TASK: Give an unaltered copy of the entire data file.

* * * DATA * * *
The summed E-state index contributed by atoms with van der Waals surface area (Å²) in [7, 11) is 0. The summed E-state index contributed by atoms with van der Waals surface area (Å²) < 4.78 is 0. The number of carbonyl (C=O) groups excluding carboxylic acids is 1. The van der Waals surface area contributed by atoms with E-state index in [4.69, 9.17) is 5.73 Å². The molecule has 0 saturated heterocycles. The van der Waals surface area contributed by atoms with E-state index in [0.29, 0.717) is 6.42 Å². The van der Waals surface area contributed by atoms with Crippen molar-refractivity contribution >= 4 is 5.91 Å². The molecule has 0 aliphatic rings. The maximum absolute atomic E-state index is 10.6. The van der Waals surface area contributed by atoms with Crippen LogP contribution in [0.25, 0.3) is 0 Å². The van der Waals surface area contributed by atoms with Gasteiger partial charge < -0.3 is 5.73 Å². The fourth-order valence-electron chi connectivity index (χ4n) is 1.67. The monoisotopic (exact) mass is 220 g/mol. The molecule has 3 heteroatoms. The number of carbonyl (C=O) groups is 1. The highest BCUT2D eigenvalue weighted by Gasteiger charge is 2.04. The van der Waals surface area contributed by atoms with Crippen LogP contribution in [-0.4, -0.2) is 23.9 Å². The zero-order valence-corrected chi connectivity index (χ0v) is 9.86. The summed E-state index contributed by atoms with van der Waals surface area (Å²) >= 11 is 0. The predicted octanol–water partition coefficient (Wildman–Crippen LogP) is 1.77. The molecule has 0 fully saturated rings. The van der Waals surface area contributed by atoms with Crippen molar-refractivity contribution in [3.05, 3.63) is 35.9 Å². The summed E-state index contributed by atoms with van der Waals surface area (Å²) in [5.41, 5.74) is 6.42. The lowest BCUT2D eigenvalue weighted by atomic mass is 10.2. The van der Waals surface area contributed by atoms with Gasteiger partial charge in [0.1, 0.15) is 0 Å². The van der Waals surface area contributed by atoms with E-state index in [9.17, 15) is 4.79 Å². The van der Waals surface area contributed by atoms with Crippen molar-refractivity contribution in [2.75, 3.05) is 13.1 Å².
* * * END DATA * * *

The summed E-state index contributed by atoms with van der Waals surface area (Å²) in [7, 11) is 0. The summed E-state index contributed by atoms with van der Waals surface area (Å²) < 4.78 is 0. The number of carbonyl (C=O) groups excluding carboxylic acids is 1. The van der Waals surface area contributed by atoms with E-state index in [4.69, 9.17) is 5.73 Å². The molecule has 0 saturated heterocycles. The van der Waals surface area contributed by atoms with E-state index in [0.29, 0.717) is 6.42 Å². The van der Waals surface area contributed by atoms with Crippen molar-refractivity contribution >= 4 is 5.91 Å². The molecule has 0 aliphatic rings. The maximum absolute atomic E-state index is 10.6. The van der Waals surface area contributed by atoms with Crippen LogP contribution in [0.25, 0.3) is 0 Å². The van der Waals surface area contributed by atoms with Gasteiger partial charge < -0.3 is 5.73 Å². The fourth-order valence-electron chi connectivity index (χ4n) is 1.67. The monoisotopic (exact) mass is 220 g/mol. The molecule has 3 heteroatoms. The number of carbonyl (C=O) groups is 1. The highest BCUT2D eigenvalue weighted by Gasteiger charge is 2.04. The van der Waals surface area contributed by atoms with Crippen LogP contribution in [-0.4, -0.2) is 23.9 Å². The zero-order valence-corrected chi connectivity index (χ0v) is 9.86. The summed E-state index contributed by atoms with van der Waals surface area (Å²) >= 11 is 0. The predicted octanol–water partition coefficient (Wildman–Crippen LogP) is 1.77. The molecule has 0 fully saturated rings. The van der Waals surface area contributed by atoms with Crippen molar-refractivity contribution in [3.05, 3.63) is 35.9 Å². The summed E-state index contributed by atoms with van der Waals surface area (Å²) in [5.41, 5.74) is 6.42. The lowest BCUT2D eigenvalue weighted by atomic mass is 10.2. The van der Waals surface area contributed by atoms with Gasteiger partial charge in [0.1, 0.15) is 0 Å². The van der Waals surface area contributed by atoms with E-state index in [9.17, 15) is 4.79 Å². The van der Waals surface area contributed by atoms with Crippen molar-refractivity contribution in [2.75, 3.05) is 13.1 Å².